Maps

• A map is a representation or a drawing of the earth’s surface or a part of it drawn on a flat surface according to a scale.
• It is impossible to flatten a round shape completely.

Atlas

• When many maps are put together we get an Atlas.
• Atlases are of various sizes, measurements drawn on different scales. Maps provide more information than
a globe.

PHYSICAL MAPS

• Maps showing natural features of the earth such as mountains, plateaus, plains, rivers, oceans etc. are
called physical or relief maps.

POLITICAL MAPS

• Maps showing cities, towns and villages, and different countries and states of the world with their boundaries
are called political maps.

THEMATIC MAPS

• Some maps focus on specific information; such as road maps, rainfall maps, maps showing distribution of
forests, industries etc. are known as thematic maps.

Components of Maps

1. DISTANCE
• Maps are drawings, which reduce the entire world or a part of it to fit on a sheet of paper.
• Maps are drawn to reduced scales.
• This reduction is done very carefully so that the distance between the places is real.
• It can only be possible when a small distance on paper represents a large distance on the ground.
• Therefore, a scale is chosen for this purpose.

2. Sclae

• Scale is the ratio between the actual distance on the ground and the distance shown on the map.

3. Small scale map

• When large areas like continents or countries are to be shown on a paper, then we use a small scale. It is called a small scale map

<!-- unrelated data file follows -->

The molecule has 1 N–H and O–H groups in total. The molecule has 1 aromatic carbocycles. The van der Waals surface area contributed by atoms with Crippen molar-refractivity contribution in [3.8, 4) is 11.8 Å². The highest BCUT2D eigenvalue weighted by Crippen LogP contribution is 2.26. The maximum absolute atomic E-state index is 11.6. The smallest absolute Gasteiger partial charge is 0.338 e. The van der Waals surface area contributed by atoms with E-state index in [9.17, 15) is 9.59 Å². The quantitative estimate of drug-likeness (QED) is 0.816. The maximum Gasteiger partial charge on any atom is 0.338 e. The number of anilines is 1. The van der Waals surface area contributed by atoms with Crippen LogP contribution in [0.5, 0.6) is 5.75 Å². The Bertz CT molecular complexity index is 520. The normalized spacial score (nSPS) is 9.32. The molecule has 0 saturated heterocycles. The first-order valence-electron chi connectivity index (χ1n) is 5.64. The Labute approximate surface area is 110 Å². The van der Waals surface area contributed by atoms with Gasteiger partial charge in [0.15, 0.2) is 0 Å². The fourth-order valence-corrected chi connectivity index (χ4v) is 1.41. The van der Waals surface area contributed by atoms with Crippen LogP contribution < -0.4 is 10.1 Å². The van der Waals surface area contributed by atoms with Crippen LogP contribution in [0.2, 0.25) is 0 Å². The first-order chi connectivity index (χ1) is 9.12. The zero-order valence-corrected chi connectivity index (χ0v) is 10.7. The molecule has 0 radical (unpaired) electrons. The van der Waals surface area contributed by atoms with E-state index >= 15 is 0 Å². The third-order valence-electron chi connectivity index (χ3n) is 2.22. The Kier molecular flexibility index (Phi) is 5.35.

4.  Large scale map.

• When a small area like your village or town is to be shown on paper, then we use a large scale that is 5 cm. on the map shows 500 metres only on the ground. It is called a large scale map

*Large scale maps give more information than small scale maps.

DIRECTION

• Most maps contain an arrow marked with the letter ‘N’ at the upper right hand corner.
• This arrow shows the north direction.
• It is called the north line.
• When you know the north, you can find out other directions, for example east, west and south.
1. Cardinal points
• North, South, East and West  are called cardinal points
• Other four intermediate directions are north-east (NE), southeast(SE), south-west (SW) and north-west (NW).

SYMBOLS

• It is not possible to draw on a map the actual shape and size of different features such as buildings, roads, bridges, trees, railway lines or a well.
• They are shown by using certain letters, shades, colours, pictures and lines
• These symbols give a lot of information in a limited space.
• With the use of these symbols, maps can be drawn easily and are simple to read.
• If you don’t know the language of an area and therefore cannot ask someone for directions, you can collect information from maps with the help of these symbols.
• Maps have a universal language that can be understood by all.
• There is an international agreement regarding the use of these symbols. These are called conventional
symbols.
• Various colours are used for the same purpose.

SKETCH

• A sketch is a drawing mainly based on memory and spot observation and not to scale.
• A rough drawing is required of an area to tell where a particular place is located with respect to other
places.
• A rough drawing is drawn without scale, and is called a sketch map.

PLAN

• A plan is a drawing of a small area on a large scale.
• A large-scale map gives lot of information, but there are certain things which we may sometimes want to know
for example the length and breadth of a room, which can’t be shown in a map.
• Drawings drawn to scale called a plan.